You’re sitting on one of those uncomfortable, but fancy-looking, metal chairs outside of a cafe, the perfect spot for romance and pretension. The guy next to you, clad in dark brown Clarks and extra big Warby Parkers, holds his decaf soy latte in one hand and whips out his smartphone with the other. The corners of his mouth begin to rise awkwardly, showcasing his perfect pearly whites and stubbled chin. He stretches his other arm out, his phone facing him. You guessed it: That handsome fella over there just took a selfie. As he sifts through the multiple filters available to him on Instagram, you sit there silently judging him, although you’ve probably done the exact same thing before, if not multiple times.
How tacky, you might snootily think. Or, you might not think about it at all and uncritically accept it as a pervasive part of our culture. If Taylor Swift and Hillary Clinton are entitled to selfies, then dammit, so is he. When I started writing this article, I sought to condemn selfie culture and criticize the monster of vanity that has consumed all of us. After all, I own a DSLR camera (even if I don’t completely know how to use it) and produce artistic (except not really) photographs. But then I came to the crashing realization that I, too, engage in this act of self-documenting. I have shamelessly taken countless grainy webcam pictures of myself for profile pictures on Facebook. Shockingly, I have even taken selfies just for kicks.
So how could we engage with the selfie phenomena? The French psychoanalyst, Jacques Lacan, engages with the idea of the mirror stage. In this stage, a young infant looks at itself in a mirror and perceives a sense of wholeness. This perception of bodily wholeness solidifies the perception of the ego. The self, finally, fits into a larger environment. But for Lacan, people never lose that sense of discordance and fracturing that preceded the formation of the ego. As much as we fight our sense of reliance on the psychoanalytical Other, we are always, in actuality, trying to fulfill its desires by fitting ourselves into social conventions. So perhaps a depressing Lacanian analysis of the selfie indicates how people view themselves as whole individuals through a snapshot, which belies their fight to fit within society. Whether or not you find psychoanalysis valid, this notion of constantly trying to impress those around us isn’t too farfetched. When we select the right picture, we can sift through several shots and filters before we settle on the image that we believe will collect the most likes or appeal to most people. As a consequence, selfies might not only perpetuate narcissism but also perhaps unhealthy and unrealistic standards of beauty.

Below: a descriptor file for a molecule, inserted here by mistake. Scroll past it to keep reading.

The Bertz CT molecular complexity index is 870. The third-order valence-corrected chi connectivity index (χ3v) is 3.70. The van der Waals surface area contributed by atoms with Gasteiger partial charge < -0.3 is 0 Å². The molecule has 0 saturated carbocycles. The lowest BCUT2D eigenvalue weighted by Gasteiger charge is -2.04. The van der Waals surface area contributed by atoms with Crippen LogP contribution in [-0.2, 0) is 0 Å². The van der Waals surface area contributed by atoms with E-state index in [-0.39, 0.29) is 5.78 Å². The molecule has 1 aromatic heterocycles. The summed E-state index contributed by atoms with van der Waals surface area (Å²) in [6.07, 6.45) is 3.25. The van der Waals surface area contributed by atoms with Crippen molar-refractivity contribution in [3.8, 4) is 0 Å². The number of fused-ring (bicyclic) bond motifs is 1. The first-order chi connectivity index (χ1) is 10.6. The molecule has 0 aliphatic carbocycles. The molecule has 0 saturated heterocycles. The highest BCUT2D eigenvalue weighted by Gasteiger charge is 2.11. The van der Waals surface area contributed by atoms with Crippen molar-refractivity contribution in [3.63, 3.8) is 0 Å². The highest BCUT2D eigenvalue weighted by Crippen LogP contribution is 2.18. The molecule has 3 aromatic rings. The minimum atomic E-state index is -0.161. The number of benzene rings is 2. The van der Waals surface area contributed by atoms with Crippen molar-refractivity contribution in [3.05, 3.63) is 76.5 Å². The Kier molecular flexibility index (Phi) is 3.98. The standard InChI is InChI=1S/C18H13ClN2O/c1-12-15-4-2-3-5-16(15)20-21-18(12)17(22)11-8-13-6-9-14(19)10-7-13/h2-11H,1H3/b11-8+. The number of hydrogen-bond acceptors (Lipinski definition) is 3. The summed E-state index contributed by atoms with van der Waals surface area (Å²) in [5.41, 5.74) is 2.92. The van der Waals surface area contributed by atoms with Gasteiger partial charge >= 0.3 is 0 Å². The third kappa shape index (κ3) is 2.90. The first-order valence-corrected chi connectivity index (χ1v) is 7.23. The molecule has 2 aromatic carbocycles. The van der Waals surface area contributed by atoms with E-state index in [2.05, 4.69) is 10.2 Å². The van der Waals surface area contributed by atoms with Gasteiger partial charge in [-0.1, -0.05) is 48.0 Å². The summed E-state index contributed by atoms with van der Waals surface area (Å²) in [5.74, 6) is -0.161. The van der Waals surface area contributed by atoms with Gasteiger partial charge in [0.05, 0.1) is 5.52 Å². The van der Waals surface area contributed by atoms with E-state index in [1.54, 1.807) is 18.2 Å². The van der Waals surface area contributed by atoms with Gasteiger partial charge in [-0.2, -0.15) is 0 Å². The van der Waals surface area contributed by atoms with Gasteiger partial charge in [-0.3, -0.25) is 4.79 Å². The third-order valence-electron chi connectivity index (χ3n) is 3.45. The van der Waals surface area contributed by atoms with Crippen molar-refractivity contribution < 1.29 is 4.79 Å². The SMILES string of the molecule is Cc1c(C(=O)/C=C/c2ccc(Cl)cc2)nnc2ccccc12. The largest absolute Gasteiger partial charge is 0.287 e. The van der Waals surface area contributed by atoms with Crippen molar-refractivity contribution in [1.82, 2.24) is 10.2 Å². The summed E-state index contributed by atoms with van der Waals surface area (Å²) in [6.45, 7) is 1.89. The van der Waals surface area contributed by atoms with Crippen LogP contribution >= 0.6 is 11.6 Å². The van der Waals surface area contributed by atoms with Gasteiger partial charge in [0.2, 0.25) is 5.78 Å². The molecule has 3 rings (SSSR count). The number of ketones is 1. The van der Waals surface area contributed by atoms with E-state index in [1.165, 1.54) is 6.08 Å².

This is demonstrated in a Slate article entitled, “Selfie-Loathing,” where Hanna Krasnova, a researcher at Humboldt University in Berlin, is quoted saying, “If you see beautiful photos of your friend on Instagram, one way to compensate is to self-present with even better photos, and then your friend sees your photos and posts even better photos, and so on. Self-promotion triggers more self-promotion, and the world on social media gets further and further from reality.”
But maybe the idea of selfies being driven by insecurity is overstated, and perhaps we could adopt a less cynical view of this cultural phenomenon. Even if they are cheesy and not as haute couture as we would like them to be, selfies, just like language, allow us to form narratives about our lives. As PBS Idea’s YouTube channel host Mike Rugnetta contends, selfies are a speech act, which are utterances with a performative function in language — and of course, by language, I mean visual language. Selfies aren’t quite perfect reflections of reality. Behind every selfie is deliberate angling, exposure and lighting. Nonetheless, selfies reveal something about us. Through images, we document our daily lives and showcase our expressions.
Moreover, these self-portraits can be proliferated to mass audiences. Decades ago, culture critic Walter Benjamin pointed out in his famous essay, “The Work of Art in the Age of Mechanical Reproduction,” that reproducing original artwork takes the piece of art outside of its original context, which causes it to lose its aura or its authenticity. And perhaps this is a very optimistic interpretation of art because it follows that art loses its dependence on tradition, or “ritual,” as Benjamin puts it. Art becomes a public phenomenon, no longer closed off for only elite audiences. And maybe we could apply the same idea to selfies. Their medium is so inauthentic that selfies too hold power for political subversion. Perhaps this is naive point of view. You decide.
But whether or not you hate them, you can’t deny that selfies are a huge part of our culture, so take it easy on that guy you see at the cafe. If you’re thinking along the lines of Lacan, you might tuck your smartphone or close your computer’s Photo Booth. But if you can accept selfies as a speech act, then keep calm and selfie on.